We developed character bios for principal players and sat down together and banged out a few chapters. Since we lived in different states, that approach wouldn’t do for the entire book. We decided she would take the first crack at chapters centered around the actual Sweet Adelines experience and competition. I would take the chapters centered more on the murder investigation. When she finished chapters, she sent them to me and I went over them, added in my suggestions for handling, pacing, dialogue, etc. When I finished a chapter, I sent it to her and she took the same steps on mine that I had on hers.
Once we got to the end, we let it sit for a month. Then, separately, we each reviewed the entire manuscript and compiled a (long) list of areas for work. For the last pass, we agreed it had to be done together and I visited her home to iron out the final version. This was an important step so that the book would maintain a consistent voice.
As each was contracted for by different publishers, the editing process was also different. For Cleansed by Fire, I simple got the suggestions from the editor, adjusted the manuscript and returned it to the editor. For Murder a Cappella, each suggestion from the editor was made by one of us and reviewed and okayed by the other. Those areas that Diane had written, she handled first and then passed them to me for approval. I made the adjustments in those areas I had first written, and then I passed them to Diane for her okay. Thank goodness for the Internet. It allowed this approach to work and work rather efficiently. Often, we could each be working on different sections at the same time. No confusion there. So, time was not lost by this “double checking.”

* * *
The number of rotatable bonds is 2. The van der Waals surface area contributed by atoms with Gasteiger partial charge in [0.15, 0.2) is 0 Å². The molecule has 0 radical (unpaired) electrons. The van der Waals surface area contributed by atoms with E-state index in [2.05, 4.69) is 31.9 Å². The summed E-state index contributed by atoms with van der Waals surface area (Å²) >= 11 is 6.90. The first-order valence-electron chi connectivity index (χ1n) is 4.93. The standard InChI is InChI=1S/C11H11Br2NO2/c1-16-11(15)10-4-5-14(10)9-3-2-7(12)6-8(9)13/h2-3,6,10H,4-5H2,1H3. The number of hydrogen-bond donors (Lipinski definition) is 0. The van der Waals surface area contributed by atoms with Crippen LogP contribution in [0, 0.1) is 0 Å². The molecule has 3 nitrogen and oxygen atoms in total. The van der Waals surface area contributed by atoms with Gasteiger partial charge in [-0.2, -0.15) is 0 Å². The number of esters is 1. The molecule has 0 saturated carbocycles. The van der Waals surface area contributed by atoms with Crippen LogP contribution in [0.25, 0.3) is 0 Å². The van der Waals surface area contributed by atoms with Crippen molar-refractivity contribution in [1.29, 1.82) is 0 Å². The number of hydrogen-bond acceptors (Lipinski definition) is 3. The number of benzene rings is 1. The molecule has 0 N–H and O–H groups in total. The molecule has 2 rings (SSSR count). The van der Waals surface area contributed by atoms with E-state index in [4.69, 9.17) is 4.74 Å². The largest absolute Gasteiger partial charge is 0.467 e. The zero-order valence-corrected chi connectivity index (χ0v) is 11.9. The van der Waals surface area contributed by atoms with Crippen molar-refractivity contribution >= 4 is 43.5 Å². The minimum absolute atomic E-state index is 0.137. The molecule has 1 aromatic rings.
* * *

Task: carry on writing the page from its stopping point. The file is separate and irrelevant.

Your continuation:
The End Results
Cleansed by Fire was released and has received some very complimentary reviews and sustains good sales in both paperback and Kindle editions. At one point, it rose to number 22 on Amazon’s bestseller list for its category.
Murder a Cappella has, at this point, only been released in paperback, but the publisher promised an e-book version will be out soon. It has been well received, sold well, and at one Sweet Adelines competition (not the international—that’s still ahead) all copies the publisher had sent were sold.
I have finished the second book in the Father Frank Mystery series and started on the third book. I am expecting the second book to be released in 2013.
Diane and I have laid out the basic plot lines for books two and three of the Sweet Adelines Mysteries series. We have no contract on those as yet.
I took a degree in English intent on writing. However, I discovered that one could not support a family as a beginning writer. I returned to graduate school, entering a Ph. D. program in mathematics. Writing was left far behind. After graduate school, I took a job at a research center and began a thirty year detour. Along the way, I received grants from the National Science Foundation, NASA, and the Data Processing Management Association, and gathered listings in Who’s Who in Computer Science and Two Thousand Notable Americans.
Then one day I said, “I don’t have to support a family anymore.”All the kids were out of school, gainfully employed and raising their own families. So I returned to my first love, writing. I first wrote non-fiction books on the area I had been working in for thirty years. Finally, with a few books under my belt, I moved to mysteries, my real goal.
My wife and I now split our time between Puerto Vallarta, Mexico and Texas. She is the consummate reader and I write. Yes, she is the first reader, and a critical reader, of my manuscripts. She has, under duress, written two short stories, one of which placed second in a short story contest. But, that did not excite her enough to continue. She reads. And we writers know that readers are very important to us.
http://www.murderacappella.com/ A Sweet Adelines mystery. Book Trailer at: Murder A Cappella
www.cleansedbyfire.com A Father Frank mystery. Book Trailer at: Cleansed By Fire